External monitoring tools set up by customers as well as Qubole’s internal cluster monitoring systems often make use of trivial queries like “SELECT 1” and “SHOW SCHEMAS” for cluster health check. Queries on JMX and system connectors may also be used for monitoring purposes. The current open source implementation of this feature delays execution of all queries until the minimum workers requirement is met.

Queries on JMX, System, and Information schema connectors and queries like “SELECT 1”, “SHOW SCHEMAS”, “SHOW TABLES”, and other Data Definition Language (DDL) queries do not require multiple worker nodes to execute. We have modified our implementation to detect such queries and avoid delaying their execution or scaling up the cluster unnecessarily for them.

Qubole’s autoscaling will ensure that while queries are running on the cluster, “query-manager.required-workers” nodes will be maintained in the cluster. The cluster will downscale back to the configured minimum size after a cooldown period when there are no active queries.

Query Benchmarks on Presto

The test benchmark consists of a workload where the incoming load increases progressively for some time followed by an idle period. This is followed by another burst of queries where the load decreases progressively for some time followed by another idle period. The final part of the workload consists of a constant incoming load.

We perform three runs of this test benchmark with the following configurations:

  1. Minimum size 2, maximum size 12
  2. Minimum size 6, maximum size 12
  3. Minimum size 1, maximum size 12 and query-manager.required-workers set to 6

All three configurations make use of aggressive downscaling with same node cooldown period of 10 minutes to take advantage of per-second billing and utilize the same target latency–based autoscaling heuristic.

The “Query Counters” graph on the left below plots the number of running queries observed over a period of time. The second graph on the right plots the number of worker nodes in the cluster over a period of time.

Config A: Low minimum size (2), Max Size (12)Using low minimum size is the worst choice – results in highest query latency (total time) and incurs highest cost (node runtime)

Config B: High minimum size (6), Max Size (12)Using high minimum size provides good query latency (total time taken) but incurs high cost (node runtime)

Config C: Low minimum size (1), Required workers (6) and Max size (12)Using required workers results in least cost (lowest node runtime) while still providing overall good query latency (total time taken is almost as good as Config B with high minimum size)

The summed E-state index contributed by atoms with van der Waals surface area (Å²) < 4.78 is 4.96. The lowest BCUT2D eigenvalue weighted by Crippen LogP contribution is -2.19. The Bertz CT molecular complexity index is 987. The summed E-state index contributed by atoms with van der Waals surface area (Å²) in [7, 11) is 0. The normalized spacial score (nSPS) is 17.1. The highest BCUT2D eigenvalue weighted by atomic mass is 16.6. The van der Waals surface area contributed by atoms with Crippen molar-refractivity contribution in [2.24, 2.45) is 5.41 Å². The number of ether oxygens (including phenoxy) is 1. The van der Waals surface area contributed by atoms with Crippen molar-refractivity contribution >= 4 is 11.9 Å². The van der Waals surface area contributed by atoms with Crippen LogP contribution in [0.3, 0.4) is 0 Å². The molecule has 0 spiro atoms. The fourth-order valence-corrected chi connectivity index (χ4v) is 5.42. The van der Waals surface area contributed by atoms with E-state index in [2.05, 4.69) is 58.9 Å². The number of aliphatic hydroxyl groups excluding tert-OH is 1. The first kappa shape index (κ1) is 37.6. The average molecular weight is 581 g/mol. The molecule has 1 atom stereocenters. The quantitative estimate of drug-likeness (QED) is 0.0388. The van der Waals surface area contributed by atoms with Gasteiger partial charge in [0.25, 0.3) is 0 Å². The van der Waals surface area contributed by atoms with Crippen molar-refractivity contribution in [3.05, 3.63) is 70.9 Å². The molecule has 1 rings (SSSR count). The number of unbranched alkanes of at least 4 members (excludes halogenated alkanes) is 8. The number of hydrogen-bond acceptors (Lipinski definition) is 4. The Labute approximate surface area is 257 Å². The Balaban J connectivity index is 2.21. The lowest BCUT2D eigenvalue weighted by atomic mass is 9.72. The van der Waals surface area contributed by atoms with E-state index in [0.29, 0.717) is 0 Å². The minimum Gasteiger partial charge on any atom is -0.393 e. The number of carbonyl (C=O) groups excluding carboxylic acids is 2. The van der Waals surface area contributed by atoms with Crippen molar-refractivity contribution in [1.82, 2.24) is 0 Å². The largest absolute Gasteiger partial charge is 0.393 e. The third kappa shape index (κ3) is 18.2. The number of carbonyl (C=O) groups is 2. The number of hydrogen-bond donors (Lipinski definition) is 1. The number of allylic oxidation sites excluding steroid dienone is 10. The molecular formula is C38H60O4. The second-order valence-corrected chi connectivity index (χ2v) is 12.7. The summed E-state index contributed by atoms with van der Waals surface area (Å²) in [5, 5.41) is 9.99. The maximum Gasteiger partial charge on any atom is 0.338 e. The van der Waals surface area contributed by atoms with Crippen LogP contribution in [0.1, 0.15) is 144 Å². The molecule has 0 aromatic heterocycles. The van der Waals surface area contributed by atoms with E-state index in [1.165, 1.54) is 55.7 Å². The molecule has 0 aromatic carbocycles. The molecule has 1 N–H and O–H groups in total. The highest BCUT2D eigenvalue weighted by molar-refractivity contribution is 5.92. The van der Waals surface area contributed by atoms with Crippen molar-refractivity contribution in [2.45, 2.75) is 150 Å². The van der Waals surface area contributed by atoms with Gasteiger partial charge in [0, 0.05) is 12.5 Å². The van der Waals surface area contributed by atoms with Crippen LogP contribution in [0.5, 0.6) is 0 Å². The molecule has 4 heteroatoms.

Total time taken records the time taken to finish the entire workload. A shorter time indicates better performance. Total node runtime records the cumulative runtime across all nodes in the cluster. With per-second billing, this number directly translates into the cost of running the entire workload. See the table below for a complete comparison of Configurations A, B, and C:

Config AConfig BConfig C
Total time taken5h 12m4h 26m4h 37m
Total node runtime seconds143137134664124351
Min size261 (6 required nodes)

Config A with a low minimum size exhibits poor performance because queries often arrive when the cluster is at its minimum size of two nodes. Although autoscaling is triggered in an attempt to meet target latency, it’s impact is limited as Presto is not able to redistribute non-source stages like join, aggregation, and sorting operations in a query onto newly added nodes after the query has started executing.

Config B with a high minimum size exhibits the best performance, but at the cost of always keeping six nodes up.

Config C using required workers is able to save costs by downscaling the cluster to one node during idle times. The waiting time introduced for acquiring nodes from your cloud provider is compensated by the queries executing more quickly on a larger cluster.

Conclusion

The required workers feature enables significant cost savings by providing a way to reduce the minimum size of autoscaling Presto clusters to one worker node and increase Spot node utilization in the cluster with limited impact on query performance. This feature is now available for use in Presto on Qubole version 0.193 and 0.208. Check out our documentation for details on how to enable this feature.